Age UK statistics are alarming and shame the country | Care Industry News


New Age UK analysis finds that in the last 12 months, about 700,000 requests for formal care and support, equivalent to 51% of all applications, have been made by older people and yet have resulted in them not receiving formal care services. This is equivalent to 2,000 claims from older people being unsuccessful each day, or 80 every hour.[1]

In some of these cases, the older person was found by their council not to meet the eligibility criteria set for the social care system, and that was the end of it (23% of all requests for help); while in others the older person was found ineligible, but their council then referred them onto other services in the hope that they could assist, including their local Age UK (46% of all requests for help). [1]

 

Source: Age UK statistics are alarming and shame the country | Care Industry News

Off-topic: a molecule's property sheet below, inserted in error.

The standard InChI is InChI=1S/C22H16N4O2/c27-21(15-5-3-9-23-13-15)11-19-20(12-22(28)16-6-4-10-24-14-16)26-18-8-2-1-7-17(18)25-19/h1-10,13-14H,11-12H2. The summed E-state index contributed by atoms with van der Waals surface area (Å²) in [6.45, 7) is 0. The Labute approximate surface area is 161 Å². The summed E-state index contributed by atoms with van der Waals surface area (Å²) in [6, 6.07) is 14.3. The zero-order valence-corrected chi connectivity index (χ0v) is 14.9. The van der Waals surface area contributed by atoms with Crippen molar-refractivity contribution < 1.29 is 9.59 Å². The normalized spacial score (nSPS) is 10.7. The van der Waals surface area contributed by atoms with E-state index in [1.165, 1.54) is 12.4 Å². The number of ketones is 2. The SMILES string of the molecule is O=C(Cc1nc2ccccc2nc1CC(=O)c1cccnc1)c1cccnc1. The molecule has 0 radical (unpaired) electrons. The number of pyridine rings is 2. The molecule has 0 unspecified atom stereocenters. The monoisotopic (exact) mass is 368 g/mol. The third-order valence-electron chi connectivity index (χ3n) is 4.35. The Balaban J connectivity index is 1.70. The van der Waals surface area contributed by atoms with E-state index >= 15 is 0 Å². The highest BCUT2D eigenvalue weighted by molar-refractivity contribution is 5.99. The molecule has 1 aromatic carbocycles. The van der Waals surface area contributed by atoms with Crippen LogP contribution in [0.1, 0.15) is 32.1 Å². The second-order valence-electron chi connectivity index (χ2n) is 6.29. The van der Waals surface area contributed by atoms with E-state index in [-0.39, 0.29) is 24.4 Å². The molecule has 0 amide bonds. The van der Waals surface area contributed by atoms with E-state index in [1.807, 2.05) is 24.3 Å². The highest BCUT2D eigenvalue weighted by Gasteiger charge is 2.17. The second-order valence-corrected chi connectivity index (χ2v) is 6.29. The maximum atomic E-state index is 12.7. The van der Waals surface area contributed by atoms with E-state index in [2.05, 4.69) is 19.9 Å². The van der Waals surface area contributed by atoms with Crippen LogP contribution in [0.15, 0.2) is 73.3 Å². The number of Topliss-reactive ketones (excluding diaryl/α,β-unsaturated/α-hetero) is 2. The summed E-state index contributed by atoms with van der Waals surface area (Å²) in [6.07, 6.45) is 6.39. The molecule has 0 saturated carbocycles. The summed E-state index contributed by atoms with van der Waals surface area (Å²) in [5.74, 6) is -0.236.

Funding alone won’t fix the social care system | Colin Capper | Social Care Network | The Guardian


Alzheimer’s Society is investing in three new research centres of excellence that aim to find ways to improve quality of life and care

Source: Funding alone won’t fix the social care system | Colin Capper | Social Care Network | The Guardian

Social care system ‘beginning to collapse’ as 900 carers quit every day | DisabledGo News and Blog


More than 900 adult social care workers a day quit their job in England last year, new figures reveal. Service providers warn that growing staff shortages mean vulnerable people are receiving poorer levels of care. In a letter to the prime minister, the chairman of the UK Homecare Association said the adult social care system – which applies to those over the age of 18 – has begun to collapse. The government said an extra £2bn is being invested in the system. An ageing population means demand is increasing for adult social care services. Those who provide care to people directly in their own homes, or in nursing homes, say a growing shortage of staff means people face receiving deteriorating levels of care. “You just can’t provide a consistent level of care if you have to keep recruiting new people”, said Sue Gregory, who has been a care home nurse in North Yorkshire for 13 years. “Its very simple, not many people want to do this kind of work, and this is a profession that relies on